I don’t want to be selfish and think that this world is only meant for my lifetime, we need to think about the future beyond that. We need to stick up as individuals and realize that we are the problem, we are the solution, and we need to do our part. -Gin Wigmore
While other rockstars are trashing hotels and ranting on social media, Gin Wigmore is figuring out how to make a positive impact on the world. After three previous full-length albums, all of which topped the charts in her native New Zealand, she is now gearing up to release a brand new record. The currently untitled “fight back” album marks new explorations in themes and genres and is a self-assured exercise in empowerment and strength, starting with the first single “Dirty Mercy.” The rabble-rousing tune showcases the singer-songwriter’s signature raspy vocals and debuted with a video that features Gin as a badass babysitter whose radical ways inspires her young charge to dream up a rock ’n’ roll fantasy.
Keeping imagination alive isn’t the only way that Gin is trying to create a better world for kids and future generations. Unafraid to label herself a staunch feminist, the Blood to Bone musician is outspoken about gender equality as well as her passion for the earth and believes that research and understanding are key in enacting social change. She uses her platform as a musician to push these ideas. You don’t often see literature featured in a music video but that didn’t stop this rebel-with-a-cause from featuring the book, Rules For Radicals, in her latest clip.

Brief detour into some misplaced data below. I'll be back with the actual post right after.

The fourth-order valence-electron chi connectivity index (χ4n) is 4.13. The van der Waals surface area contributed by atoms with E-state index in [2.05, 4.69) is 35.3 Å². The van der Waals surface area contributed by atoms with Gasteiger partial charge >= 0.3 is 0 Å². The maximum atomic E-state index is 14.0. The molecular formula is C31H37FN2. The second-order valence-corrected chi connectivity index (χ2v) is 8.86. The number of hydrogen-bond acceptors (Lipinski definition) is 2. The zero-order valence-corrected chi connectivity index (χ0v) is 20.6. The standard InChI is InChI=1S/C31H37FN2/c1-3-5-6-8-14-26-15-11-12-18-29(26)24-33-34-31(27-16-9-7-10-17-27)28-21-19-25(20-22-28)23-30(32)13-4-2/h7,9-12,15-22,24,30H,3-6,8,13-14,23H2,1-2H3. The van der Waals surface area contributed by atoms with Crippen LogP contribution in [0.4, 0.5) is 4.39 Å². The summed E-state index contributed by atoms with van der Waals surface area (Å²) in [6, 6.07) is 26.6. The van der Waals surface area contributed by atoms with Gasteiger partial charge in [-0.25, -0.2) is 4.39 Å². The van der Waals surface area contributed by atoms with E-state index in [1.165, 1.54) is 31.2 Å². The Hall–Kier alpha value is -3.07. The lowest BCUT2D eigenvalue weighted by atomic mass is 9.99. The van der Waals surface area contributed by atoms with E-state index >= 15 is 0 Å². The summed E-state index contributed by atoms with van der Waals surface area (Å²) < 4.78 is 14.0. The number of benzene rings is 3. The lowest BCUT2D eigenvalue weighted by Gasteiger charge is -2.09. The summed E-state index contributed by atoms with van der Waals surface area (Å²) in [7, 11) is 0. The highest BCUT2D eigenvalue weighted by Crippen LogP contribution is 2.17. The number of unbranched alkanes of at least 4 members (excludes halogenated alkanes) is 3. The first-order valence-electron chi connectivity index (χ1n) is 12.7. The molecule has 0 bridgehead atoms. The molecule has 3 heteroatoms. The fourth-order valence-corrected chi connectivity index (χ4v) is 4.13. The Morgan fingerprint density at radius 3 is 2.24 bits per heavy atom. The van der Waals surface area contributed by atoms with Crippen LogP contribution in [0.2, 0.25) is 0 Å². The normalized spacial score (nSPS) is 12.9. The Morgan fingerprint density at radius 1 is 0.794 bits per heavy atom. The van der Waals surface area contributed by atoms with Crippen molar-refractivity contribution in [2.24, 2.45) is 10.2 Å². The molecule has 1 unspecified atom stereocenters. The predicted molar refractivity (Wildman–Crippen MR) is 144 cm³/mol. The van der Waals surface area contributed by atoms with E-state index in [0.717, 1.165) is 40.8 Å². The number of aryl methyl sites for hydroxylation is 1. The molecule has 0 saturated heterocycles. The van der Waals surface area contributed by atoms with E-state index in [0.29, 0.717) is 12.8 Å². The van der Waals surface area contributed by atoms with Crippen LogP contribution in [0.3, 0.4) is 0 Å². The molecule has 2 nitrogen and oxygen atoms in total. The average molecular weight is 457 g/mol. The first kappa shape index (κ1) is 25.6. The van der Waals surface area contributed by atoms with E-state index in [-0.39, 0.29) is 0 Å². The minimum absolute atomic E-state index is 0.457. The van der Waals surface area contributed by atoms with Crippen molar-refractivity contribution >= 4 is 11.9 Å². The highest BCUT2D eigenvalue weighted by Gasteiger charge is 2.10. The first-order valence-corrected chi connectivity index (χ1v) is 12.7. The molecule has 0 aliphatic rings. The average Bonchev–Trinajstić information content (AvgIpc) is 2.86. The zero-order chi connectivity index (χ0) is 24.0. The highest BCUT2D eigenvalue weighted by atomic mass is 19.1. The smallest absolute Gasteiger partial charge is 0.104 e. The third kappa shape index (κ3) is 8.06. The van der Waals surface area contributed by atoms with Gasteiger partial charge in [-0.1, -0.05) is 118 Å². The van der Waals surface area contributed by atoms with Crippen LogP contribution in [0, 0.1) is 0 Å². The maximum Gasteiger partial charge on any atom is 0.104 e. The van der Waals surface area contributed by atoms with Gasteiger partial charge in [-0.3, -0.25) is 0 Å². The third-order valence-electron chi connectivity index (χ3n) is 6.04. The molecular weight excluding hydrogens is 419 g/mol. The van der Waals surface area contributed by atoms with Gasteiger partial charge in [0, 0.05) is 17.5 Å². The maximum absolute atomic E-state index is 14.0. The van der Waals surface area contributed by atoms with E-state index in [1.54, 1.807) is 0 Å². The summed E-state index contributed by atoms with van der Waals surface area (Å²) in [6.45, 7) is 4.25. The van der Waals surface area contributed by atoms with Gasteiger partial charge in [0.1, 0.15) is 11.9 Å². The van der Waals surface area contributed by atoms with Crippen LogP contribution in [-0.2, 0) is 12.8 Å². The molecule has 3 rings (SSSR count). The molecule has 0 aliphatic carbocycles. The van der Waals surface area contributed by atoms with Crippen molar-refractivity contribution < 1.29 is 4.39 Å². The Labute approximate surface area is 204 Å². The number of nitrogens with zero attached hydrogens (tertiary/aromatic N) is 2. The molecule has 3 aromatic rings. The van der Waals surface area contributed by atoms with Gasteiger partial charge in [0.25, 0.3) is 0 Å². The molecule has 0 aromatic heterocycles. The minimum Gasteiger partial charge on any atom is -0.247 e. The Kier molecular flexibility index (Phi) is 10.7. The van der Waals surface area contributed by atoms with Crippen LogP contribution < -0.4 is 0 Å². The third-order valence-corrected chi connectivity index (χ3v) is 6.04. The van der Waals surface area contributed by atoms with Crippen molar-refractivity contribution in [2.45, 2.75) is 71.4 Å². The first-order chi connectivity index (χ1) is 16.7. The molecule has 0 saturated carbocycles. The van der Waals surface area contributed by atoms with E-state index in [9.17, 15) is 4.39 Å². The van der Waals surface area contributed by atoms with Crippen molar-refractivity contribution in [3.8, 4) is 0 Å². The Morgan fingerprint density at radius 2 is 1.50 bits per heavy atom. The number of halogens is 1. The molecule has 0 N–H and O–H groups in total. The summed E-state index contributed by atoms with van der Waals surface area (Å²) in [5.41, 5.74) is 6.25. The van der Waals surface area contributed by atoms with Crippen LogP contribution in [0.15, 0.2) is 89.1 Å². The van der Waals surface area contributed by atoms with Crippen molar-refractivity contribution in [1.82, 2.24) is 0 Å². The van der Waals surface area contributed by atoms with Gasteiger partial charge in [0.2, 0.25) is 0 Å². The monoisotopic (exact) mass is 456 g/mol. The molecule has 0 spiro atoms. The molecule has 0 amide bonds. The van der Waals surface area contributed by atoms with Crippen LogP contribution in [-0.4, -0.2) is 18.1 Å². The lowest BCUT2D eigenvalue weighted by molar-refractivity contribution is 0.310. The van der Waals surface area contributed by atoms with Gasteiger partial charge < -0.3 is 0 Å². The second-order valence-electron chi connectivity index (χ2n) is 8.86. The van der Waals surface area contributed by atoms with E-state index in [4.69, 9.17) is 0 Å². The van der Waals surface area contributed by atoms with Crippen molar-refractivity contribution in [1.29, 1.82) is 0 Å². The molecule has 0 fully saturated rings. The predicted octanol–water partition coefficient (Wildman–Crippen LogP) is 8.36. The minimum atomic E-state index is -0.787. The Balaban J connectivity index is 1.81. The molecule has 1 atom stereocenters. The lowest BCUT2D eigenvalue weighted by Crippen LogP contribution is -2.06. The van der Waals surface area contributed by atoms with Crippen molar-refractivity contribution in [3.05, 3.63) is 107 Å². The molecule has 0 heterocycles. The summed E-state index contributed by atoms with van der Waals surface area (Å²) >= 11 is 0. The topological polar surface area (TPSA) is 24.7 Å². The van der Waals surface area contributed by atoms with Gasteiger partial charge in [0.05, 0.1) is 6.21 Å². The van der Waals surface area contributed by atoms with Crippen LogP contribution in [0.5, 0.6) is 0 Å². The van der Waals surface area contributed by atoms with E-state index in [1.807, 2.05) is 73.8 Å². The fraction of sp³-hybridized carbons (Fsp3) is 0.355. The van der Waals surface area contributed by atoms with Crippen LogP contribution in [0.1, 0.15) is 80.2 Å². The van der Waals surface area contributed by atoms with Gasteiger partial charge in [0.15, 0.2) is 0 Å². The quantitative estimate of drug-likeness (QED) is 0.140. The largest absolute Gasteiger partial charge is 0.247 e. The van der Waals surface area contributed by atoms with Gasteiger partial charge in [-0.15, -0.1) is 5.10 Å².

We chatted with Gin about her latest music and much more. Read the full exclusive interview below and catch the musician this month on her “Let It Ride” tour right now. Look out for her forthcoming album in spring 2017!
The Untitled Magazine: How’s the tour going?
Gin Wigmore: It’s going excellently! I’m in Mexico City right now and it’s raining but we’ve had the best breakfast ever of custard donuts, coffee, and all kinds of deliciousness. So I’m feeling really good.
UM: That’s amazing, I love Mexico City and the food is definitely fabulous.
GW: It’s just such a vibrant city, it’s good to be back.
UM: You are about to play there in a few days?
GW: Yes! We are playing on Saturday at Corona Capital and then we are playing a little secret side-show on Monday night and then off back to the states to start the Let it Ride tour.
UM: How do you feel about embarking on the tour?
GW: Really good! There’s a lot of places that I have never played or never had a headlining show so I don’t know what to expect and I love that. I think that’s why I got into music in the first place – for that feeling of not knowing what is going to happen next. That’s the kind of feeling I felt with these shows. Who’s going to come? How are they going to relate to the songs and the new record? It’s really cool.
UM: Are there any stops that you are particularly looking forward to?